The Promise of Virtual Complex Care Management
Caring for high-needs, high-cost (HNHC) patients represents one of the most vexing challenges for the US healthcare system. Not only do such patients represent a disproportionate amount of the morbidity and mortality that the system aims to reduce, but they account for a staggeringly high proportion of total healthcare expenditures. The most complex 20% of patients lead to 80% of total healthcare costs while the top 5% represent 50% of total costs.1
Not surprisingly, health system leaders, policymakers, and researchers alike have devoted considerable attention to developing innovative models for managing these patients. Most commonly, these models include complex care management—or focused care coordination—superimposed on standard healthcare programs (though some models involve the development of dedicated clinics focused entirely on HNHC patients).2 These programs have been developed and implemented by health systems,3 third-party payers,4 governmental agencies,5 and large employers alike.6
Interventions aimed at HNHC populations have intuitive appeal. Such efforts offer the possibility of improving outcomes for vulnerable patients while simultaneously avoiding unnecessary expenditures. These care models have received considerable attention from the media, for example Atul Gawande’s widely circulated New Yorker article the “Hotspotters.”7
Unfortunately, however, rigorous studies of these models are scant. Though numerous non-randomized analyses have suggested that programs for HNHC populations improve outcomes while lowering healthcare utilization, the few randomized evaluations of these programs have often had disappointing results. At best, the rigorous trials have demonstrated modest improvements in quality metrics with minimal impact on health outcomes and cost.8 The discrepancy between randomized trials and less rigorous studies likely results from confounding factors as well as regression to the mean—the tendency for extreme trends to moderate over time.9
It is in this context that we consider the two studies in this issue of JGIM reporting on a tele-medicine intervention—referred to as the Extension for Community Health Outcomes (ECHO) model—for managing economically vulnerable HNHC patients in New Mexico10, 11 The ECHO model, in which specialty clinicians based at hub sites offer guidance via teleconferencing to community primary care providers, has proven effective for supporting community-based specialty care without a specialty referral. For example, through the ECHO program, rural primary care clinicians have successfully treated patients with hepatitis C within the primary care setting, with only tele-guidance from specialists.12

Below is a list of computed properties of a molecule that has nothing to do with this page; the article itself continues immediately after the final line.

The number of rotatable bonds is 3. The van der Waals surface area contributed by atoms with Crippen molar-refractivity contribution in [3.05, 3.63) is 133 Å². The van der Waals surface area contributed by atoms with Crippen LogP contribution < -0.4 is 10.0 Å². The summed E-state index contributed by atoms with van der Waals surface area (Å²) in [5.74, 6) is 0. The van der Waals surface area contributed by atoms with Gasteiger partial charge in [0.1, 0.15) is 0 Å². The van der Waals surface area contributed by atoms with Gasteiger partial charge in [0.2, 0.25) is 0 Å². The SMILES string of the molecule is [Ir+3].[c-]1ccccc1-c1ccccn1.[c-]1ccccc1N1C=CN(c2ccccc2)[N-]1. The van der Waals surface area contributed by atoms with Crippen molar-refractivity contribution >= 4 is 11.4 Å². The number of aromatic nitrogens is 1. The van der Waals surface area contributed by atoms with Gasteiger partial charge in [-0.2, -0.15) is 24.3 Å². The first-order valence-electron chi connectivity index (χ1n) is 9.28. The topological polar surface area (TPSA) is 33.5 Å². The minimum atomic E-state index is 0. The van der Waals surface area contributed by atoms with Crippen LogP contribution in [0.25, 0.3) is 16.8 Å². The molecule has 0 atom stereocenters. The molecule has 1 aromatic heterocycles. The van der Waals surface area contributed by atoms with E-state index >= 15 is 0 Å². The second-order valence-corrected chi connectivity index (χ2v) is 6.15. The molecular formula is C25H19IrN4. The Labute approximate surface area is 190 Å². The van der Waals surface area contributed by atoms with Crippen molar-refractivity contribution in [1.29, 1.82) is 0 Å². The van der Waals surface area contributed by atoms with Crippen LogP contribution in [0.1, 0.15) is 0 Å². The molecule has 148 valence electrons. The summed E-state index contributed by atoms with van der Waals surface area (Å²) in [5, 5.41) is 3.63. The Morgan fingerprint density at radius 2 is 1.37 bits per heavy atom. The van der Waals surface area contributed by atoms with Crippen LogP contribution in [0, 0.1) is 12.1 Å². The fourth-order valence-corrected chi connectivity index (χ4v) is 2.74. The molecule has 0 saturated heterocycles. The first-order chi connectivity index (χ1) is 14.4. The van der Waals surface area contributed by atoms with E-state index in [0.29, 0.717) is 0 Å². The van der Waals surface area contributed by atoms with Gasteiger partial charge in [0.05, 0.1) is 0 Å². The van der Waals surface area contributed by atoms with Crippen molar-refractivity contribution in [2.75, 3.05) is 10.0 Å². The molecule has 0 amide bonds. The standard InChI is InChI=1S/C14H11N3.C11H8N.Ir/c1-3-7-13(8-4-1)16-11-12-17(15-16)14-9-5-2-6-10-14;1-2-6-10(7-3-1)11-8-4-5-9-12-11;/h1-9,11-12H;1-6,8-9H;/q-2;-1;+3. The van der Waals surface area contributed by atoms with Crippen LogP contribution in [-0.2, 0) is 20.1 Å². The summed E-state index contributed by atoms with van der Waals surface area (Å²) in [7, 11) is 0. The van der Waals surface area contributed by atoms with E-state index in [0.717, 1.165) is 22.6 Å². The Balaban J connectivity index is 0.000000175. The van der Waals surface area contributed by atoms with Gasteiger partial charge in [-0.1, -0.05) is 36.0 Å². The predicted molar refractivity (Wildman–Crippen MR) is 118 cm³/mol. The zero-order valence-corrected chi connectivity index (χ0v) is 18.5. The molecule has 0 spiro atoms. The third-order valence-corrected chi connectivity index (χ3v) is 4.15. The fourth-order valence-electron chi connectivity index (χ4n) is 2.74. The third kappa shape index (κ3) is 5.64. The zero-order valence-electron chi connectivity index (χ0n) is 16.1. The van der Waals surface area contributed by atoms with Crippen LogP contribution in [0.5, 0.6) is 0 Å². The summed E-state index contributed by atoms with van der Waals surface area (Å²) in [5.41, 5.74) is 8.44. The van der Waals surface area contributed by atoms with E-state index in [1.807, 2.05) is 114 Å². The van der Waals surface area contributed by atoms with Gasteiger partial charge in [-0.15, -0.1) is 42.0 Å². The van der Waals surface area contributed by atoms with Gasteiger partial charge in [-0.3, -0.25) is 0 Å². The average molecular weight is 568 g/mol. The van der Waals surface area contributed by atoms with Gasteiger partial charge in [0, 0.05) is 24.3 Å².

In the two new JGIM papers, the authors report on the use of the ECHO model for providing specialty guidance via teleconferencing for HNHC patients in rural communities in New Mexico. Overall, the studies offer a favorable impression of this virtual complex care management program. As part of the intervention, several local community-based teams—consisting of a mid-level provider, a registered nurse, a mental health worker, and a community health worker—took care of almost 800 complex patients. To enhance their management, the team participated in weekly teleconsultations with a multidisciplinary group of specialists, including experts in addiction medicine, cardiology, infectious disease, palliative care, psychiatry, pharmacy, and case management and a hospitalist. The specialists offered guidance and support during these teleconsultation sessions.
The patients in the analysis were similar to other populations of HNHC patients that have previously been studied; the most common diagnoses included depression, pain, type 2 diabetes, anxiety/panic disorders, and hepatitis C. Some patients also suffered from social challenges, including housing insecurity and isolation or lack of support. Overall, more than three-quarters suffered from a chronic substance use disorder.